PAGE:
Reciprocal Meat Conference Abstracts

Characterizing Pork Quality of Carcasses with an Average Weight of 119 Kg

Authors: H. Price (University of Illinois) , A. B. Lerner (Kansas State University) , E. A. Rice (Kansas State University) , J. E. Lowell (University of Illinois) , B. N. Harsh (University of Illinois) , K. E. Barkley (University of Illinois) , L. T. Honegger (University of Illinois) , E. Richardson (University of Illinois) , J. C. Woodworth (Kansas State University) , M. D. Tokach (Kansas State University) , S. S. Dritz (Kansas State University) , R. D. Goodband (Kansas State University) , J. M. DeRouchey (Kansas State University) , T. G. O’Quinn (Kansas State University) , M. W. Allerson (Holden Farms) , B. Fields (Pig Improvement Company) , D. A. King (USDA) , T. L. Wheeler (USDA) , S. D. Shackelford (USDA) , A. C. Dilger (University of Illinois) , D. D. Boler (University of Illinois)

  • Characterizing Pork Quality of Carcasses with an Average Weight of 119 Kg

    Reciprocal Meat Conference Abstracts

    Characterizing Pork Quality of Carcasses with an Average Weight of 119 Kg

    Authors: , , , , , , , , , , , , , , , , , , , ,

Abstract

ObjectivesBetween 1995 and 2018, average hot carcass weight of U.S. pork carcasses increased from 82 kg to 96 kg, which is an increase of approximately 17%. At current rates, pork carcasses in the U.S. will weigh on average, 105 kg by the year 2030 and over 118 kg by 2050. Although this represents an increase in throughput efficiency due to increases in economy of scale, projecting continued increases in the future raises some concerns. Therefore, the objective was to characterize pork quality of carcasses ranging from 78 to 145 kg with a mean weight of 119 kg.Materials and MethodsCarcass composition, such as hot carcass weight (HCW), back fat depth and loin depth were measured on 666 carcasses. Additionally, loin quality measurements, such as pH, loin instrumental and visual color, and iodine value of clear plate fat were measured on approximately 90% of the total population. Ham quality, 14 d aged loin and chop quality measurements, and loin chop slice shear force (SSF) were evaluated on approximately 30% of the total population. Finally, myosin heavy chain fiber type determination was completed on approximately 50 carcasses selected from carcasses ranging from 97 to 133 kg. The slope of regression lines and coefficients of determination between hot carcass weights and quality traits were calculated using the REG procedure in SAS and considered significantly different from 0 at P ≤ 0.05.ResultsAs HCW increased loin depth (b1 = 0.2496, P < 0.0001), back fat depth (b1 = 0.1374, P < 0.0001), loin weight (b1 = 0.0345, P < 0.0001), chop weight (b1 = 1.6626, P < 0.0001), and ham weight (b1 = 0.1044, P < 0.0001) increased. There was a decrease in estimated lean (b1 = –0.0751, P < 0.0001) and iodine value (b1 = –0.0923, P < 0.0001) as carcass weight increased, however, HCW only accounted for ≤ 24% (R2 = 0.24) of the variation in estimated lean and iodine value. Additionally, there were no significant differences in gluteus medius pH (b1 = 0.0009, P = 0.30) or instrumental lightness (b1 = 0.0301, P = 0.15), redness (b1 = –0.0036, P = 0.73) or yellowness (b1 = 0.0058, P = 0.57) of the ham as carcass weight increased. As carcass weight increased, 1 d loin instrumental yellowness (b*) increased (b1 = 0.0092 P < 0.01), however HCW only explained 1% of the variation in b*. Heavier carcasses were more tender (decreased SSF of chops cooked to 71°C, (b1 = –0.0674, P < 0.0001), although HCW only explained 9% of the variation in SSF. Total cook loss of chops used for SSF determination decreased as HCW increased (b1 = –0.0512, P < 0.0001), and HCW explained 15% (R2 = 0.15) of the variation in total cook loss. There were no significant differences in fiber type percentage, type 1 (b1 = –0.0170, P = 0.81), 2a (b1 = –0.0786, P = 0.23), 2x (b1 = –0.0201, P = 0.80), or 2b (b1 = 0.1224, P = 0.37), or fiber type area, type 1 (b1 = –26.6331, P = 0.22), 2a (b1 = –40.7257, P = 0.07), 2x (b1 = –46.9459, P = 0.25), or 2b (b1 = –26.2537, P = 0.38) as HCW increased.ConclusionDue to the lack of variation explained by HCW (≤ 15%), pork quality traits are not expected to be compromised as HCW continues to increase. The results suggest that increasing HCW to 119 kg did not have detrimental effects on pork quality attributes.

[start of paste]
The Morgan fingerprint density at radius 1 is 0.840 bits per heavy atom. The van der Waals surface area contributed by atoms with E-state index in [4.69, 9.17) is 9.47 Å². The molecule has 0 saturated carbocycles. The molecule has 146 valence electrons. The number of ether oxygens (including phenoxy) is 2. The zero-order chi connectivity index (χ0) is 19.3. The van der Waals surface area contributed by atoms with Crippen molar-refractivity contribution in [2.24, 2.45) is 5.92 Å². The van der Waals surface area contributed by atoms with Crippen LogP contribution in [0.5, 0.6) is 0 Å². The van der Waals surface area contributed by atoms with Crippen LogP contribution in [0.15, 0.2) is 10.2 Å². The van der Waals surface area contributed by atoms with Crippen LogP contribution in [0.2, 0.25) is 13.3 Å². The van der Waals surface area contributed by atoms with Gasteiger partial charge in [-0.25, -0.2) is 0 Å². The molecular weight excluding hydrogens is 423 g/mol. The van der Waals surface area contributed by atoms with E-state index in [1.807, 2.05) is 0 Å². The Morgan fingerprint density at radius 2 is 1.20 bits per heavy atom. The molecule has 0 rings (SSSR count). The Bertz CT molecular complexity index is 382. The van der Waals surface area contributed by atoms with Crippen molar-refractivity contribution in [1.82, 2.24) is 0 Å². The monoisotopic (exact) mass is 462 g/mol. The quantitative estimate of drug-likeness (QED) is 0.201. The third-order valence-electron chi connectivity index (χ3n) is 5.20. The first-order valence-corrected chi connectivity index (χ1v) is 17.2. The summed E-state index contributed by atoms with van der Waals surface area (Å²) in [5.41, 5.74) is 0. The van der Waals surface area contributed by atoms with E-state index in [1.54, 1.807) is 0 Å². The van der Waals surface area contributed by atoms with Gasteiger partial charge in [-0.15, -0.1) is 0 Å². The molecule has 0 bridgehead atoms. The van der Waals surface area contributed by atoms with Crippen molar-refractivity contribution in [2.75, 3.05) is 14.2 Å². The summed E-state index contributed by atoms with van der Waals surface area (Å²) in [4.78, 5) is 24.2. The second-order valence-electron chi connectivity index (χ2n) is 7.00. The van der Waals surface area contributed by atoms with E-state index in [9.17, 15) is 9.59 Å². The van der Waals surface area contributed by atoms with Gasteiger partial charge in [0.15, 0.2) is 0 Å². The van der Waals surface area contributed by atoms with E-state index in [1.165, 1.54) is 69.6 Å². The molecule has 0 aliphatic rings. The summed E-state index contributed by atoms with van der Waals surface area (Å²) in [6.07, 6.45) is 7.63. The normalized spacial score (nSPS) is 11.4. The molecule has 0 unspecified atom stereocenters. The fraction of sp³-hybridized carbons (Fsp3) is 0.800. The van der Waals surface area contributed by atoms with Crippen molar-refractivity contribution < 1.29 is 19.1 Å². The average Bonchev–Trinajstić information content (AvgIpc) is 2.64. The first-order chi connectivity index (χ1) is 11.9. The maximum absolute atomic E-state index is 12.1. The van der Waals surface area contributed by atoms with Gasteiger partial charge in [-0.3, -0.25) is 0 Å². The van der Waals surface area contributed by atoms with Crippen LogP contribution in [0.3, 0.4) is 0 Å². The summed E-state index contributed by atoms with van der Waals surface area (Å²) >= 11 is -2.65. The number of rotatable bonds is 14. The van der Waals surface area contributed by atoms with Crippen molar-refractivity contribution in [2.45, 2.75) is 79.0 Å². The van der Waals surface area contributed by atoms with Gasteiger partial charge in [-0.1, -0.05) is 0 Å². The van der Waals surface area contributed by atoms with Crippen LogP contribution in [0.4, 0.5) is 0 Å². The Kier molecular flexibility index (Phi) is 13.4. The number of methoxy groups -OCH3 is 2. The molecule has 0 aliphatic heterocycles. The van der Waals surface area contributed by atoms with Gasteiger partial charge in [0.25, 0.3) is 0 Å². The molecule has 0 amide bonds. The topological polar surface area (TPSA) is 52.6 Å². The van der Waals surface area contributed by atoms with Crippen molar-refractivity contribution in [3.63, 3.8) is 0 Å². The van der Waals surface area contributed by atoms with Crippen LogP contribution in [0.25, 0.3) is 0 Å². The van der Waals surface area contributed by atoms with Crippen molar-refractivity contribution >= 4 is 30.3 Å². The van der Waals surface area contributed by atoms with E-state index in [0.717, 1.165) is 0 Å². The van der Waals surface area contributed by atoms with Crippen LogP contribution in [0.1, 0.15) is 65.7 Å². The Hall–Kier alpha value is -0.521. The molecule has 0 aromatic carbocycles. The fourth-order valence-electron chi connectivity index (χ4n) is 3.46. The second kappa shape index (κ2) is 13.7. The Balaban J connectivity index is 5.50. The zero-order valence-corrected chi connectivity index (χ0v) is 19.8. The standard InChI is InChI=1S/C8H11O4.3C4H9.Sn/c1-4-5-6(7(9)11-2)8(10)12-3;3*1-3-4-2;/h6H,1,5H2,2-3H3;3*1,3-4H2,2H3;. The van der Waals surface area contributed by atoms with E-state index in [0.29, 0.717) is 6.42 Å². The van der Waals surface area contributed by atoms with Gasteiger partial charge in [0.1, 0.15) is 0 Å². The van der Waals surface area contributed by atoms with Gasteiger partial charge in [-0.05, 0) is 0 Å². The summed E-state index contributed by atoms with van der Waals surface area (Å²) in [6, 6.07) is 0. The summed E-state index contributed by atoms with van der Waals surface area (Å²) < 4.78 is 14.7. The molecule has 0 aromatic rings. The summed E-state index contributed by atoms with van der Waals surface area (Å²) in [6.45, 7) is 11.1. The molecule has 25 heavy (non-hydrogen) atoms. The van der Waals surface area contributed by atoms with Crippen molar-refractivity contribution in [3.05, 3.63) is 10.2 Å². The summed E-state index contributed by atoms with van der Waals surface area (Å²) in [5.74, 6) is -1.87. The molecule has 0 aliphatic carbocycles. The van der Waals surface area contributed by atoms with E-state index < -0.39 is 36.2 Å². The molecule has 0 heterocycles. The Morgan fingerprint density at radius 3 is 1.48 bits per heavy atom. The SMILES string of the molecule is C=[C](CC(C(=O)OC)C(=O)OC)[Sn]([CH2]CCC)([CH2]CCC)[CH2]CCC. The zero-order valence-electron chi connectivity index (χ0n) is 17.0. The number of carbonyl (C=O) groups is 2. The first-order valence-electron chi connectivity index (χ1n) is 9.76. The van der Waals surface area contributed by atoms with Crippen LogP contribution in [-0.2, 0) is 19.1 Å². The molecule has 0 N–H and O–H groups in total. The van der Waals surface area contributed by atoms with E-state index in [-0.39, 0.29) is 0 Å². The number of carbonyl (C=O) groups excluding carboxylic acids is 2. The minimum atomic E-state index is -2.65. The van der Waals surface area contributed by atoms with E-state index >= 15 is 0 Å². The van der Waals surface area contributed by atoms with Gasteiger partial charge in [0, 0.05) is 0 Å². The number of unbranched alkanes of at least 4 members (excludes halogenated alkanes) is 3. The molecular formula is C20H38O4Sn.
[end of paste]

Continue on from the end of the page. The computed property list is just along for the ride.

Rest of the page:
Keywords: color, heavy pigs, pork quality, hot carcass weight, tenderness

How to Cite:

Price, H. & Lerner, A. B. & Rice, E. A. & Lowell, J. E. & Harsh, B. N. & Barkley, K. E. & Honegger, L. T. & Richardson, E. & Woodworth, J. C. & Tokach, M. D. & Dritz, S. S. & Goodband, R. D. & DeRouchey, J. M. & O’Quinn, T. G. & Allerson, M. W. & Fields, B. & King, D. A. & Wheeler, T. L. & Shackelford, S. D. & Dilger, A. C. & Boler, D. D., (2019) “Characterizing Pork Quality of Carcasses with an Average Weight of 119 Kg”, Meat and Muscle Biology 3(2). doi: https://doi.org/10.22175/mmb.10671

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Published on
01 Dec 2019
Peer Reviewed